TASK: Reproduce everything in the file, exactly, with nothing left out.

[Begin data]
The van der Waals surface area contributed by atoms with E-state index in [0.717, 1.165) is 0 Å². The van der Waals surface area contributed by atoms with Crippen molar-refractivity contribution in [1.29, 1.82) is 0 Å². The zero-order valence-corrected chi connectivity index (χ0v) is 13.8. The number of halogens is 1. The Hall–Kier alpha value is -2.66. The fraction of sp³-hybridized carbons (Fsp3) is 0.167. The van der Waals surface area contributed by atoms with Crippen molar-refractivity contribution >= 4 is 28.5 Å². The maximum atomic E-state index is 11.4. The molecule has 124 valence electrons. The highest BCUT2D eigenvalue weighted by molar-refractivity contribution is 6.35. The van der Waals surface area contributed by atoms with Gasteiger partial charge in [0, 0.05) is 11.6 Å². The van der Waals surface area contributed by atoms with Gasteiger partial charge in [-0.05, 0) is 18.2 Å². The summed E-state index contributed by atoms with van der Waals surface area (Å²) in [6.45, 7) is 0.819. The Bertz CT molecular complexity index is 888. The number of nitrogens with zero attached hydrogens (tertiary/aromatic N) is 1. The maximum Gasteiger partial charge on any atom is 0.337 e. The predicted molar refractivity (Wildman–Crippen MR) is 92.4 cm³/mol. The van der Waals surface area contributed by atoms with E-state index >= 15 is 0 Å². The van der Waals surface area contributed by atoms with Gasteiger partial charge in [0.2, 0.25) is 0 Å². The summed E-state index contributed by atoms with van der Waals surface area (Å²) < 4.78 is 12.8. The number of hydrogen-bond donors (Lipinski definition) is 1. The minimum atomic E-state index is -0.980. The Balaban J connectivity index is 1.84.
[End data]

The van der Waals surface area contributed by atoms with E-state index in [0.717, 1.165) is 0 Å². The van der Waals surface area contributed by atoms with Crippen molar-refractivity contribution in [1.29, 1.82) is 0 Å². The zero-order valence-corrected chi connectivity index (χ0v) is 13.8. The number of halogens is 1. The Hall–Kier alpha value is -2.66. The fraction of sp³-hybridized carbons (Fsp3) is 0.167. The van der Waals surface area contributed by atoms with Crippen molar-refractivity contribution >= 4 is 28.5 Å². The maximum atomic E-state index is 11.4. The molecule has 124 valence electrons. The highest BCUT2D eigenvalue weighted by molar-refractivity contribution is 6.35. The van der Waals surface area contributed by atoms with Gasteiger partial charge in [0, 0.05) is 11.6 Å². The van der Waals surface area contributed by atoms with Gasteiger partial charge in [-0.05, 0) is 18.2 Å². The summed E-state index contributed by atoms with van der Waals surface area (Å²) in [6.45, 7) is 0.819. The Bertz CT molecular complexity index is 888. The number of nitrogens with zero attached hydrogens (tertiary/aromatic N) is 1. The maximum Gasteiger partial charge on any atom is 0.337 e. The predicted molar refractivity (Wildman–Crippen MR) is 92.4 cm³/mol. The van der Waals surface area contributed by atoms with E-state index >= 15 is 0 Å². The van der Waals surface area contributed by atoms with Gasteiger partial charge in [0.2, 0.25) is 0 Å². The summed E-state index contributed by atoms with van der Waals surface area (Å²) < 4.78 is 12.8. The number of hydrogen-bond donors (Lipinski definition) is 1. The minimum atomic E-state index is -0.980. The Balaban J connectivity index is 1.84.